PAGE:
Although the FDA does not set drug prices, FDA commissioner, Scott Gottlieb, recognizes the important role the agency can play in lowering overall prescription drug prices by approving more generic drugs.

Since taking office earlier this year, the FDA commissioner has announced several key strategies aimed at increasing generic drug competition in the US. Already, Gottlieb has promised to publish and regularly update a list of off-patent drugs with no competitor products on the market, speed up generic drug application review times, and amend regulations that allow companies to prevent the timely approval of generic competitors.

Building on these early efforts, Gottlieb recently announced yet another move that will spur generic drug competition. Moving forward, the FDA will now begin prioritizing the review of applications for generic drugs that could launch immediately after the 180-day market exclusivity period ends for a first-to-market copy.

This exclusivity period, awarded to the company owning the first approved generic version of a brand name drug, is intended to incentivize the development of generic products. During the 180-day period, companies are able to sell their generic free from any other competition.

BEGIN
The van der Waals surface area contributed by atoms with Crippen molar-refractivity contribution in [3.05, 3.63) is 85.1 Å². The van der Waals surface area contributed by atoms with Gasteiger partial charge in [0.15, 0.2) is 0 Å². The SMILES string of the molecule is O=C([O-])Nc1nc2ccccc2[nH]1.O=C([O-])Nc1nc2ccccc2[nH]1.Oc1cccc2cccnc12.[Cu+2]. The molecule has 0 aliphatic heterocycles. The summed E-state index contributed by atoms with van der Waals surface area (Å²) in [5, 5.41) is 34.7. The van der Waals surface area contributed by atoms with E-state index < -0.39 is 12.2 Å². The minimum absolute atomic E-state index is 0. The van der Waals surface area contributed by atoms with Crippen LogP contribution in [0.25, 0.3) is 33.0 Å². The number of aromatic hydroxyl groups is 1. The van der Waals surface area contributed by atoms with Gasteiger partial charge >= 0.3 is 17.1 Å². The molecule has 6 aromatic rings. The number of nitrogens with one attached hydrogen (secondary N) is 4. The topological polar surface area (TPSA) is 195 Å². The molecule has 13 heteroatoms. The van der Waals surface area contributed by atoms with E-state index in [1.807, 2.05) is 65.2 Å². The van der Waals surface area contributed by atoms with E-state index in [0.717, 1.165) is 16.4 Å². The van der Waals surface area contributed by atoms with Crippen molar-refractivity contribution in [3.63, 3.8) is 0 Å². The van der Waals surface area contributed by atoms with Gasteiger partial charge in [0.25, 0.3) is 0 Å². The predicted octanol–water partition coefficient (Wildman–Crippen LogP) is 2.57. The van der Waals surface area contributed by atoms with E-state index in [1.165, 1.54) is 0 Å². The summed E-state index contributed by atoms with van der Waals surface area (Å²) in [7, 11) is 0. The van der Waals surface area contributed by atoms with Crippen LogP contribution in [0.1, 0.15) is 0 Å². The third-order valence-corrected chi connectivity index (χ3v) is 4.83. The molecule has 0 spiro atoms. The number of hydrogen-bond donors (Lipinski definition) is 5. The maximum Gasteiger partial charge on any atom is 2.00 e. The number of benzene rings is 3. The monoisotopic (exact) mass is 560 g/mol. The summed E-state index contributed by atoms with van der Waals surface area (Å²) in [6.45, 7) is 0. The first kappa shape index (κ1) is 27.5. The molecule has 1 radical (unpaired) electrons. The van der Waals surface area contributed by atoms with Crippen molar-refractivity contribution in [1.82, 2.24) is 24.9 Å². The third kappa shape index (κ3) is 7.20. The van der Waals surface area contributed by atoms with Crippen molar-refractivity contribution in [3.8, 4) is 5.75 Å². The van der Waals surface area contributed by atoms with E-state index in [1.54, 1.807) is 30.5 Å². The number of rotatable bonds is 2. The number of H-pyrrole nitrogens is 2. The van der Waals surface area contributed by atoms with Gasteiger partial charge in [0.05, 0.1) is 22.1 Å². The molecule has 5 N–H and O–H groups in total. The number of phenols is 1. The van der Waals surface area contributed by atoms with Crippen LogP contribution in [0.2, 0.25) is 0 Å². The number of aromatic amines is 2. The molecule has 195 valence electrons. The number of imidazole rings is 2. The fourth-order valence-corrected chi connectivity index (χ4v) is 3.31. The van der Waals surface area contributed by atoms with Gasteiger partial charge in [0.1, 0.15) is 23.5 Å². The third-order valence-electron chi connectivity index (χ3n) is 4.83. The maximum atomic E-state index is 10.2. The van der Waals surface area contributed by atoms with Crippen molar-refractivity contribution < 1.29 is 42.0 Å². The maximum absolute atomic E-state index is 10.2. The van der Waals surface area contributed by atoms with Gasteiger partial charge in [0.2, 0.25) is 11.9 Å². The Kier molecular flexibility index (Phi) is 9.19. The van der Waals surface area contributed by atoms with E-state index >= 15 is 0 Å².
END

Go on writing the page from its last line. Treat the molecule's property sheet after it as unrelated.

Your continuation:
However, the FDA recognizes that the real cost saving benefit provided by generics does not come into full effect until there are multiple generic versions available. Although the price of medication usually drops after the introduction of a single generic drug, the arrival of a second competitor product knocks the price down by over 50% on average.

Gottlieb is confident that this new initiative will ensure that second generic versions can get to market as quickly as possible.

Already this year, the FDA has approved a record number of generic drugs, and Gottlieb’s FDA believes that this new measure will allow the agency to continue achieving record highs year on year.